Upon granting the authorization, the patent holder would receive “adequate remuneration under the circumstances” as determined by the Commissioner of Patents.

Any authorizations made cease to have effect when the Minister of Health determines that they’re no longer needed, or one (1) year after grant, whichever comes first. Additionally, no authorization shall be granted after September 30, 2020.

Offering for sale could be a public disclosure of your invention: get patent pending before selling!

By: Dennis Haszko

Generating income is typically top of mind for any business. For technology companies, this often means that sales and marketing go hand-in-hand with product development. During product development, confidential clauses in agreements shield companies from public disclosure of the invention. However, the United States has an “on-sale” bar which prevents one from patenting an invention that has been offered for sale for more than one (1) year prior to the patent application filing date.

Recently, the U.S. Supreme Court held in Helsinn Healthcare S.A. v. Teva Pharmaceuticals USA, Inc. (Helsinn) that a sale made under confidentiality obligations (a so-called “secret sale”) qualified as prior art under the “on-sale” bar in 35 U.S.C. 102(a)[1]. In that case, Helsinn Healthcare S.A. entered into a confidential agreement that granted a partner company the right to, inter alia, sell Helsinn’s chemotherapy product. Helsinn filed the first patent application on their product more than a year after executing the agreement. The U.S. Supreme Court held that even though the agreement between Helsinn and its partner company was confidential, the “secret sale” was a bar to patentability and thus Helsinn lost their patent rights. Accordingly, although confidentiality clauses may work in many circumstances, caution should be exercised when discussing new products with prospective customers prior to filing a patent application.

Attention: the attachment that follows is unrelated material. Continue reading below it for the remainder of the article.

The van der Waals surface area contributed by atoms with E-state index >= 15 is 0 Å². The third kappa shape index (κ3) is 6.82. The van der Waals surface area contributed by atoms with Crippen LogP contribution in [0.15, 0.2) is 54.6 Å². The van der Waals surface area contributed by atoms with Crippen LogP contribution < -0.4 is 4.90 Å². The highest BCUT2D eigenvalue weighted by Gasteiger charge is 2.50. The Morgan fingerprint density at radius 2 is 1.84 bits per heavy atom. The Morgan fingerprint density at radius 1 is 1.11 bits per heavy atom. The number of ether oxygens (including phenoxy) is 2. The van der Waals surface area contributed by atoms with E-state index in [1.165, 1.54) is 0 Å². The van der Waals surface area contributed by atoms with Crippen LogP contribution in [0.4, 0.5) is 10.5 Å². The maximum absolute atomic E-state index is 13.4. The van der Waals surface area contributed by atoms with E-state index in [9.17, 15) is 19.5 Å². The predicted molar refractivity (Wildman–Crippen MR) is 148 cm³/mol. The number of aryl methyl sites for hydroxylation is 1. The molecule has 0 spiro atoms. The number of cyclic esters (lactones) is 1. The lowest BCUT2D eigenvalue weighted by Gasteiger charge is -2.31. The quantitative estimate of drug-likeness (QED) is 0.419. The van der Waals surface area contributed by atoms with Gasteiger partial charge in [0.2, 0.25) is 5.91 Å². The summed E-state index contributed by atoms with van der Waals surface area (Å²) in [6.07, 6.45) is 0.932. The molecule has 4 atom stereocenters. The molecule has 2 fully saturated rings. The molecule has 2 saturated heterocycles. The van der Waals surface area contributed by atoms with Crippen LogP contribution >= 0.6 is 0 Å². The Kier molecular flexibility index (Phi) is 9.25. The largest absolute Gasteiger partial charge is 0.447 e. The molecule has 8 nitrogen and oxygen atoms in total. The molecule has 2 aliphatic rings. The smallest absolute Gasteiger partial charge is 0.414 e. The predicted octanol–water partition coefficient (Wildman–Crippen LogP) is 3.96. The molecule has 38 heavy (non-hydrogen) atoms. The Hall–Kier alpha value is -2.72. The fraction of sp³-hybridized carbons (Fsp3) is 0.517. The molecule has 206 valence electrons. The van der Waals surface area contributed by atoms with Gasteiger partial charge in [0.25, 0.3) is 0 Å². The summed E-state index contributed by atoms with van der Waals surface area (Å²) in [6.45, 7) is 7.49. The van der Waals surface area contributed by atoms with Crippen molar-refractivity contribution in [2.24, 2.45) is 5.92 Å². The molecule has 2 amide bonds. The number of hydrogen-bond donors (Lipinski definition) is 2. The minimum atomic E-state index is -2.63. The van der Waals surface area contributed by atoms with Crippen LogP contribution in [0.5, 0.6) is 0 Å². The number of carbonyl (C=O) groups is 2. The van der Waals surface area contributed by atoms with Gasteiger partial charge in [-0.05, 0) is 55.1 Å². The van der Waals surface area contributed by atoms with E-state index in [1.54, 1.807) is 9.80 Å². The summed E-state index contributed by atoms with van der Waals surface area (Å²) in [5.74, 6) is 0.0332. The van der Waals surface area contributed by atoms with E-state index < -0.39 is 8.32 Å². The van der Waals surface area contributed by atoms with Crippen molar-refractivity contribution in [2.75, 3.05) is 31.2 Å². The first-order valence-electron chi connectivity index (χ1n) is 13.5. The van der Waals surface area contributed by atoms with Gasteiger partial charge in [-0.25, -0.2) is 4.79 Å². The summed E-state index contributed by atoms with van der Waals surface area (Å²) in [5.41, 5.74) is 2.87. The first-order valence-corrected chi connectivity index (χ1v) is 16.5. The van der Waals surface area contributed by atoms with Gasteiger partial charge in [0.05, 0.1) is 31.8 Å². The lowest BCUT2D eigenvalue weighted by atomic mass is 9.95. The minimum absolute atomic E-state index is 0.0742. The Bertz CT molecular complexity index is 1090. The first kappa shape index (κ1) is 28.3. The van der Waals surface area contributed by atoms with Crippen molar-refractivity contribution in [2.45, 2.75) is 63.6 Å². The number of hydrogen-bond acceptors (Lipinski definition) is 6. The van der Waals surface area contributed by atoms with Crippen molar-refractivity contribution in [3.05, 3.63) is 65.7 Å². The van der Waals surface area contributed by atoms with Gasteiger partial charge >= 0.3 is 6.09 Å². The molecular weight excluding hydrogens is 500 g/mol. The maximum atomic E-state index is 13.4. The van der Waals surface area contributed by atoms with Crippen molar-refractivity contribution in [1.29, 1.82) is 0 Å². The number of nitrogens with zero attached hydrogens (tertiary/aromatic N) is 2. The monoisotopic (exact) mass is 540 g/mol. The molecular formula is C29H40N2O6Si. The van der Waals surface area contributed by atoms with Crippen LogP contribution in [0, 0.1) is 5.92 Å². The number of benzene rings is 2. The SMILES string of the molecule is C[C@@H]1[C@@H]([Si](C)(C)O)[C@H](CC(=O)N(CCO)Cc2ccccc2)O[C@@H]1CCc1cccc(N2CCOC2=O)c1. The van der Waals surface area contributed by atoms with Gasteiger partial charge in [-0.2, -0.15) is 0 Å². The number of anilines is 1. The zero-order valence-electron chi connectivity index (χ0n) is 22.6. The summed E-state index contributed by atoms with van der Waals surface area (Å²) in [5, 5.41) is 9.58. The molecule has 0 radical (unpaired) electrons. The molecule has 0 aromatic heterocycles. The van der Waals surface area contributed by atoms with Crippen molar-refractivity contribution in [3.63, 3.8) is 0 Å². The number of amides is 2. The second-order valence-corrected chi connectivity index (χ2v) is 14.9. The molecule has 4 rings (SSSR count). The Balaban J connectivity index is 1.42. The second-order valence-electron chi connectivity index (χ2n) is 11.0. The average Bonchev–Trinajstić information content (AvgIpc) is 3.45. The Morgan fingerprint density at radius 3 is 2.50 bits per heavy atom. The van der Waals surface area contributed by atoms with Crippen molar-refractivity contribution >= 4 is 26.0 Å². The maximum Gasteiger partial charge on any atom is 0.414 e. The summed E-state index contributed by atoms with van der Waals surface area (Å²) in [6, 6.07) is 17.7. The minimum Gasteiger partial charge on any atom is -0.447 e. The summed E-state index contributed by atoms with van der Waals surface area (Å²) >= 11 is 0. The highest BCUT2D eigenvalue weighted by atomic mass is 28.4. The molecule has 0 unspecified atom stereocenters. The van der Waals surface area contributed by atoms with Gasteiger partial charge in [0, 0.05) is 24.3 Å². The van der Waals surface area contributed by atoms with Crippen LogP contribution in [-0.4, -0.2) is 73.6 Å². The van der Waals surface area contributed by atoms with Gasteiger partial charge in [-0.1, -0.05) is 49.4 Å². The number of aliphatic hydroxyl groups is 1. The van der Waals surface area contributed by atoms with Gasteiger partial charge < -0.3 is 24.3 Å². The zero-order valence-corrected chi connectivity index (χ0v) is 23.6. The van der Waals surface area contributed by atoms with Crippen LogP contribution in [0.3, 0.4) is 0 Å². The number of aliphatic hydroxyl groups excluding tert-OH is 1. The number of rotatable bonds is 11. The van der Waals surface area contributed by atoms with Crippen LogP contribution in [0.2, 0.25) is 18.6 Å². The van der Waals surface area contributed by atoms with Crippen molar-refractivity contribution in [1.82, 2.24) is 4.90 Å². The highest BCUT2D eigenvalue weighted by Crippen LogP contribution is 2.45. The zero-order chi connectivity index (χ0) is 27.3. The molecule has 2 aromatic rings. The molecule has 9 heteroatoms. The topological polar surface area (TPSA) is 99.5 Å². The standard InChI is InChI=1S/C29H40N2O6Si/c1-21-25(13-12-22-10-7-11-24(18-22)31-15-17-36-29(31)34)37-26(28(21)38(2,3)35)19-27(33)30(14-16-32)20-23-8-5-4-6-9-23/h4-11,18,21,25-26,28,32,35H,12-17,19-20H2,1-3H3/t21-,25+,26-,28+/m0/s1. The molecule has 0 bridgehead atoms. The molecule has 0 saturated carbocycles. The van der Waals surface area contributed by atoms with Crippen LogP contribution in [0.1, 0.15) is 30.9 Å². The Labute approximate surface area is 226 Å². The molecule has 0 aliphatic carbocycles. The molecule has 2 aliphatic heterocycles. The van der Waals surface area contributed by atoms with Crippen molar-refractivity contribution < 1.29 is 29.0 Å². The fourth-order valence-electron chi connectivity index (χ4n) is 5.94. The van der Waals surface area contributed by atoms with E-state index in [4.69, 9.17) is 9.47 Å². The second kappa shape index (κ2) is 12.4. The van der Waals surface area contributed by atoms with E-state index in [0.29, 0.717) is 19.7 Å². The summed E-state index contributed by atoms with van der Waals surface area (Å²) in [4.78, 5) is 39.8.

So how does a company prevent the self-inflicted wound of invalidating its patent before the application is even filed? Consider what actually makes the “secret sale” a problem in the first place.  The US Supreme Court cited Pfaff v. Wells Electronics, Inc., which provided the requirements for the conditions that create an on-sale bar:

  • the product must be the subject of a commercial offer for sale; and
  • the invention must be ready for patenting. [2]

A commercial offer for sale will typically require some manifestation of intent. However, determining when a product is ready for patenting can be confusing. The court held in Pfaff that drawings or other descriptions of the invention that enable a skilled artisan to practice the invention were sufficient to make a product “ready for patenting”. Notably, the Court in Pfaff held that even an offer for sale that did not disclose the details of the invention could cause an inventor to lose the right to patent.

Key Takeaway

Helsinn raises significant issues for early stage business activities.  During early product development, offering product solutions for sale can be easy and unintentional. For example, whiteboard presentations to prospective customers may in fact provide enough detail of the product to make the invention ready for patenting. Any suggestion of an offer for sale during such discussions could easily run afoul of the on-sale bar. An NDA is not enough, both parties should be clear as to whether or not there is an intention to sell the product.  The other option: file a patent application before your one-year grace period lapses.


[1] US Supreme Court, No. 17 – 1229, 2019.

[2] US Supreme Court, No. 97-1130, 1998.

Brion Raffoul Welcomes Leber IP Law to Ottawa

Brion Raffoul and Leber IP Law enjoyed a great evening at Captive Escape Rooms last night! Escape rooms are a great team building exercise that Brion Raffoul has used in the past. Everyone has to work together in a time crunch situation to escape!

Brion Raffoul was happy to welcome US Patent Attorneys Celia Leber and Dave Robertson to Ottawa and we wish them safe travels home.